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Rediff News  All News  » News » Deadly blizzard hits US east coast, 9 killed

Deadly blizzard hits US east coast, 9 killed

Last updated on: January 23, 2016 22:10 IST

A life-threatening blizzard expected to dump a record 30 inches of snow on the US capital slammed the east coast on Saturday, leaving at least nine persons dead nationwide and causing 10 states to declare a state of emergency.

A woman shovels a sidewalk in blizzard-like conditions in Brooklyn. The Northeast and parts of the South are experiencing heavy snow and ice from a slow moving winter storm. Multiple deaths from traffic accidents have already been reported as the storm makes its way up the coast. Photograph: Spencer Platt/Getty Images

Officials urged millions of people in the storm’s path to seek shelter and brace for a weekend of travel disruptions.

The states most hit by the blizzard were Georgia, North Carolina, Tennessee, Maryland, Virginia, Pennsylvania, New Jersey, New York and Kentucky, in addition to Washington DC, which has declared a “snow emergency.”

In Virginia, which has a large Telugu population, media reported several weather-related accidents on Friday. Virginia State Police responded to more than 800 traffic accidents.

A homeless woman tires to keep warm near a steam grate on Constitution Avenue in Washington, DC. Photograph: Win McNamee/Getty Images

In a statement, the North American Telugu Association urged members to stay indoors and take precautions for safety.

A number of temples and other places of worship, including gurdwaras, in the region have opened up to shelter people.

Up to 85 million people -- about one quarter of the US population -- were in the path of the storm that has iced up much of the East Coast and the Mid-Atlantic.

At least nine people have died, reports said.

A snowplow cleans up snow in Washington, DC. Photograph: Alex Wong/Getty Images

Latest estimates suggest more than 1,20,000 homes have been left without electricity as the storm, dubbed “Snowzilla” by some US media, began dumping several inches of snow across the region.

Governors in at least 10 American states have declared states of emergency while Washington is likely to be covered under 30 inches of snow over the weekend, in what could be a record snowfall.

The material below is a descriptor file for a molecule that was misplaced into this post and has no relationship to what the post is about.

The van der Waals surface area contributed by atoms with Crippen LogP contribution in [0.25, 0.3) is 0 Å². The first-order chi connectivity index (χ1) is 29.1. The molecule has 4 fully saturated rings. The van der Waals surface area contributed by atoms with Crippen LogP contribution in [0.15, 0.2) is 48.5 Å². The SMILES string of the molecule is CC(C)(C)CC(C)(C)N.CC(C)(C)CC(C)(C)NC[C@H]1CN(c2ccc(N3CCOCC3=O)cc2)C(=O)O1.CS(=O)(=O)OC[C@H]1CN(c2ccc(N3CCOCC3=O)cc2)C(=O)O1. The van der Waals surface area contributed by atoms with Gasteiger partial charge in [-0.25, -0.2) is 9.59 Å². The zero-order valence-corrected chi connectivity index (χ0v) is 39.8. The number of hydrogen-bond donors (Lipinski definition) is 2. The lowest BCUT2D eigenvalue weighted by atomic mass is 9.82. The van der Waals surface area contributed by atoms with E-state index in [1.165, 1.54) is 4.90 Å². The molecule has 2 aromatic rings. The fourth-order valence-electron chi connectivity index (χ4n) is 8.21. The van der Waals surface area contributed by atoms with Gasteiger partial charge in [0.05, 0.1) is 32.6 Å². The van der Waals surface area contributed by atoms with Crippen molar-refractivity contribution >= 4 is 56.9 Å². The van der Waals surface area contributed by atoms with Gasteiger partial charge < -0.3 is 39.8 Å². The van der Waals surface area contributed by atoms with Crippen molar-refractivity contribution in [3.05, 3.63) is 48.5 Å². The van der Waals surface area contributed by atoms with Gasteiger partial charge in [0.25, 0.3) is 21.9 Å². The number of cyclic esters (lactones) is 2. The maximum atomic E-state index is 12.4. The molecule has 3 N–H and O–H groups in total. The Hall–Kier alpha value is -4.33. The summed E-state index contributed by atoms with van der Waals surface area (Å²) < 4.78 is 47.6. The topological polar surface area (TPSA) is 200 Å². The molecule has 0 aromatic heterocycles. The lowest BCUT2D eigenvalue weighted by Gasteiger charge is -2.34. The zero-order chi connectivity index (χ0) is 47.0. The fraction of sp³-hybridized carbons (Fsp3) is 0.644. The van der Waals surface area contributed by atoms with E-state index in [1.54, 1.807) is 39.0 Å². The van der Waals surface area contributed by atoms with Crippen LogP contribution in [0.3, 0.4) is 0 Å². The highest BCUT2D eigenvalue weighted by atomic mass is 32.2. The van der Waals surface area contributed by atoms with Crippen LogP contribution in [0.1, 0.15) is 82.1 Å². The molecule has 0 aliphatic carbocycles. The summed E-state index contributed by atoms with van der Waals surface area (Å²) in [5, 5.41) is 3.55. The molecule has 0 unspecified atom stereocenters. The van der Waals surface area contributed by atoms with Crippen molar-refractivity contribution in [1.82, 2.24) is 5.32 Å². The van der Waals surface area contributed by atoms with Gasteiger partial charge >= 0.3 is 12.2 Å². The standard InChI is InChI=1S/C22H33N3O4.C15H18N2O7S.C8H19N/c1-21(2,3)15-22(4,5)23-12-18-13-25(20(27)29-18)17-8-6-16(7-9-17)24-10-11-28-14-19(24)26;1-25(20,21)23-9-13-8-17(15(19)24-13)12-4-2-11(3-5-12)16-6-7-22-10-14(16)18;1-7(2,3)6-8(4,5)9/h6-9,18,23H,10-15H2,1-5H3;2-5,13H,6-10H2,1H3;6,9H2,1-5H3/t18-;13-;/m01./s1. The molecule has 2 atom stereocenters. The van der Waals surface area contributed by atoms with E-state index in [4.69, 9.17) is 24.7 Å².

“We have a forecast that we did not have in 90 years. It has life-and-death implication, and all the residents of the District of Columbia should treat it that way,” Washington DC Mayor Miriel E Bowser said.

He said District National Guard has been deployed.

A member of the US Secret Service stands guard covered in newly-fallen snow outside the White House in Washington, DC. Photograph: Win McNamee/Getty Images

Local governments have deployed hundreds of ploughs and salt trucks to clear out snow on roads and highways.

With temperatures below the freezing point, people stayed indoors and found shelters to keep warm.

Unlike a normal Friday night, most of the downtowns, malls and restaurants were deserted and hardly any traffic was seen on the road.

A snowplow cleans up snow on Pennsylvania Avenue in front of the US Capitol in Washington, DC. Photograph: Alex Wong/Getty Images

More than 6,000 flights were cancelled between Friday and Saturday and over 4,500 delayed. As a precaution, the public transport system has been shut down in the Washington region.

“The combination of heavy snowfall and strong winds will produce whiteout conditions and extremely dangerous travel,” the National Weather Service said.

Taxis wait for fares in the snow at Union Station in Washington. Photograph: Jonathan Ernst/Reuters

NWS officials said the storm could cause more than $1 billion (Rs 6,757 crore) in damage. The blizzard is expected to last about 36 hours and leave more than two feet of snow in some places.

A man cleans the entry way of a building after a winter storm arrived in Washington. Photograph: Carlos Barria/Reuters

In a tweet, the service said “the real teeth” of the storm would be felt midnight through the afternoon today. “Heavy snow, increasing winds, lightning threat,” it warned.

A man walks in the snow after a winter storm arrived in Washington. Photograph: Carlos Barria/Reuters

Officials throughout the Mid-Atlantic region warned that it could be days, or even a week, before residents will be able to dig out. 


People cross an empty street after a winter storm arrived in Washington. Photograph: Carlos Barria/Reuters
Lalit K Jha